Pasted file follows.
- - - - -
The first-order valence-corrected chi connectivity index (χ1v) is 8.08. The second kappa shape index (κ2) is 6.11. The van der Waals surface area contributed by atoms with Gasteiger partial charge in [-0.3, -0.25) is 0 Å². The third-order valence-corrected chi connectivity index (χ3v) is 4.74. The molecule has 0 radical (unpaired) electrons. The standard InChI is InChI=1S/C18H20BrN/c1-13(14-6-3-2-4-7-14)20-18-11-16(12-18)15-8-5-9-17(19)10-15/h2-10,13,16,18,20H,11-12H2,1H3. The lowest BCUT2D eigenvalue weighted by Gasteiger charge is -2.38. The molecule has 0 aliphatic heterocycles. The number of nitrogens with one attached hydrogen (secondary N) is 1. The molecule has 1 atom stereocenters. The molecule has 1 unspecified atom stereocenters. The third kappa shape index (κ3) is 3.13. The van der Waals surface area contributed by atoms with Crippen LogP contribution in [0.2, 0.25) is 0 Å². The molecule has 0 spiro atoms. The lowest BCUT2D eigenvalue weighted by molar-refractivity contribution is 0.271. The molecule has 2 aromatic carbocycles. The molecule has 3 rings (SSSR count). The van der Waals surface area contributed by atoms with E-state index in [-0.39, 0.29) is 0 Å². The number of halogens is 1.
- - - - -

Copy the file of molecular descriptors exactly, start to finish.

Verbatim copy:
The first-order valence-corrected chi connectivity index (χ1v) is 8.08. The second kappa shape index (κ2) is 6.11. The van der Waals surface area contributed by atoms with Gasteiger partial charge in [-0.3, -0.25) is 0 Å². The third-order valence-corrected chi connectivity index (χ3v) is 4.74. The molecule has 0 radical (unpaired) electrons. The standard InChI is InChI=1S/C18H20BrN/c1-13(14-6-3-2-4-7-14)20-18-11-16(12-18)15-8-5-9-17(19)10-15/h2-10,13,16,18,20H,11-12H2,1H3. The lowest BCUT2D eigenvalue weighted by Gasteiger charge is -2.38. The molecule has 0 aliphatic heterocycles. The number of nitrogens with one attached hydrogen (secondary N) is 1. The molecule has 1 atom stereocenters. The molecule has 1 unspecified atom stereocenters. The third kappa shape index (κ3) is 3.13. The van der Waals surface area contributed by atoms with Crippen LogP contribution in [0.2, 0.25) is 0 Å². The molecule has 0 spiro atoms. The lowest BCUT2D eigenvalue weighted by molar-refractivity contribution is 0.271. The molecule has 2 aromatic carbocycles. The molecule has 3 rings (SSSR count). The van der Waals surface area contributed by atoms with E-state index in [-0.39, 0.29) is 0 Å². The number of halogens is 1.